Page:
During the past few months I have been asked by the Pet Care Trust to develop a Code of Practice for dog breeders who have to be licensed under the conditions set out in the Breeding and Sale of Dogs (Welfare) Act 1999 writes David Cavill.
This code is quite separate from the Kennel Club's Accredited Breeder Scheme that is designed, primarily for those who fall outside the scope of the 1999 Act. The reason that they are different is because under European law, no legislation may be introduced that is a restriction on 'trade' and so the PCT Code must take into account that puppies are bred and sold on to third parties prior to being sold to its long term owner. Within the world of dogs there is agreement that a puppy is best sold direct to its first home and this is my view too.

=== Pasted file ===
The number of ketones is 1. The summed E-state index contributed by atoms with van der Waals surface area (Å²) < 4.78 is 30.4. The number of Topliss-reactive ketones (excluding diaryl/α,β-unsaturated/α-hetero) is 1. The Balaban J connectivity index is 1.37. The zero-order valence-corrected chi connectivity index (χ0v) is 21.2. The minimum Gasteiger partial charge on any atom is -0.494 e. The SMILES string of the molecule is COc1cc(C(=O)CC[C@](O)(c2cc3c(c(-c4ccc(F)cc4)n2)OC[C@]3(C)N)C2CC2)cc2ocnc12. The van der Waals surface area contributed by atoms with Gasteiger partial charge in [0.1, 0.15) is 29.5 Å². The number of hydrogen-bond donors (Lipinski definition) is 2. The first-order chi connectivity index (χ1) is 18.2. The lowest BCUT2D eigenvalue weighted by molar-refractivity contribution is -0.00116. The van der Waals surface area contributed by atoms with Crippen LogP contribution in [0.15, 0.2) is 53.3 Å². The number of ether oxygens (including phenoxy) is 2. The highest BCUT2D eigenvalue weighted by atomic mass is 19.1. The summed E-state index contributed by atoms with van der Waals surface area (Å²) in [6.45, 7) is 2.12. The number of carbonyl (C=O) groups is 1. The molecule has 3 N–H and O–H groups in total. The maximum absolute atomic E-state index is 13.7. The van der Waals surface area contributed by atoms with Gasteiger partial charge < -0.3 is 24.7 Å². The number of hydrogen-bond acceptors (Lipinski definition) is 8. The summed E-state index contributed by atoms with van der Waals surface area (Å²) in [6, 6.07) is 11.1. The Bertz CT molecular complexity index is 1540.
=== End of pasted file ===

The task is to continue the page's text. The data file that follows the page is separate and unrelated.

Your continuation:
However, the reality is that any Code that is a schedule to an Act of Parliament must allow for a trade in puppies however 'wrong' any individual feels that this is.
What I have tried to do is to concentrate on the care and welfare of breeding stock throughout their lives and puppies until they arrive at their permanent home. The Pet Care Trust has also made suggestions to DEFRA on ways in which the new Bill can ensure that the Code is stringently and fairly implemented across the country.
The Pet Care Trust's draft code will be submitted to the department for the Environment, Food and Rural Affairs (DEFRA) as a proposed schedule to the new Animal Welfare Bill, a draft of which is due to be published in April 2004 for consultation.
I have had more correspondence and input into this proposal that anything else I have been involved with for many years and the current draft of the Code has been scrutinised by many organisations and individuals. However, I am anxious that all of us in the world of dogs have the widest possible input and so if anyone one would like a copy I will be pleased to send them one (via e-mail only) for their suggestions and comments that should be with me by 18th November. I can be contacted on firstname.lastname@example.org